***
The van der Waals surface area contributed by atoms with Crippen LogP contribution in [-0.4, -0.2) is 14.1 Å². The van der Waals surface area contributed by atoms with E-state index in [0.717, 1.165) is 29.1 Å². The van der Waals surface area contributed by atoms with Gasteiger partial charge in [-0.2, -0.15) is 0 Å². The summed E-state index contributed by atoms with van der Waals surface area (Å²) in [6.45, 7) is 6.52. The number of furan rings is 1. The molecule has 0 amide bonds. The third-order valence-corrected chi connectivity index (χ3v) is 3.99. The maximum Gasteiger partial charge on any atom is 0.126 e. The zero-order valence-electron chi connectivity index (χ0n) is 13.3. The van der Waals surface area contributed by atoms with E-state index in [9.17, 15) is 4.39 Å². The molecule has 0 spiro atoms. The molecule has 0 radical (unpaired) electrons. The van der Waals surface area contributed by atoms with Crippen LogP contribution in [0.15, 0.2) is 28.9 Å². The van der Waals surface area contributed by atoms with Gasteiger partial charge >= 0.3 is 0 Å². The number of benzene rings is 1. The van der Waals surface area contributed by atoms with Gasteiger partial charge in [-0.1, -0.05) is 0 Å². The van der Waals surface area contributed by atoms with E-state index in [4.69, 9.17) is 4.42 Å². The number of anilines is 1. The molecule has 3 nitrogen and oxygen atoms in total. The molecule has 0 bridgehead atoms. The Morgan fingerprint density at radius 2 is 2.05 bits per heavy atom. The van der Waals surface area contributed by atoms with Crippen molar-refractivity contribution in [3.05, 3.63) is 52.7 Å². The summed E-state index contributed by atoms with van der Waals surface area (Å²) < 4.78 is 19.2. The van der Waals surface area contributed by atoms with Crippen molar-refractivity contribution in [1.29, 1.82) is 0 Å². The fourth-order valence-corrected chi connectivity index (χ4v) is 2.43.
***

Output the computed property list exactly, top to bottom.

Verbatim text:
The van der Waals surface area contributed by atoms with Crippen LogP contribution in [-0.4, -0.2) is 14.1 Å². The van der Waals surface area contributed by atoms with E-state index in [0.717, 1.165) is 29.1 Å². The van der Waals surface area contributed by atoms with Gasteiger partial charge in [-0.2, -0.15) is 0 Å². The summed E-state index contributed by atoms with van der Waals surface area (Å²) in [6.45, 7) is 6.52. The number of furan rings is 1. The molecule has 0 amide bonds. The third-order valence-corrected chi connectivity index (χ3v) is 3.99. The maximum Gasteiger partial charge on any atom is 0.126 e. The zero-order valence-electron chi connectivity index (χ0n) is 13.3. The van der Waals surface area contributed by atoms with E-state index in [9.17, 15) is 4.39 Å². The molecule has 0 spiro atoms. The molecule has 0 radical (unpaired) electrons. The van der Waals surface area contributed by atoms with Crippen LogP contribution in [0.15, 0.2) is 28.9 Å². The van der Waals surface area contributed by atoms with Gasteiger partial charge >= 0.3 is 0 Å². The number of benzene rings is 1. The van der Waals surface area contributed by atoms with Gasteiger partial charge in [-0.1, -0.05) is 0 Å². The van der Waals surface area contributed by atoms with E-state index in [4.69, 9.17) is 4.42 Å². The number of anilines is 1. The molecule has 3 nitrogen and oxygen atoms in total. The molecule has 0 bridgehead atoms. The Morgan fingerprint density at radius 2 is 2.05 bits per heavy atom. The van der Waals surface area contributed by atoms with Crippen molar-refractivity contribution in [3.05, 3.63) is 52.7 Å². The summed E-state index contributed by atoms with van der Waals surface area (Å²) < 4.78 is 19.2. The van der Waals surface area contributed by atoms with Crippen molar-refractivity contribution in [1.29, 1.82) is 0 Å². The fourth-order valence-corrected chi connectivity index (χ4v) is 2.43.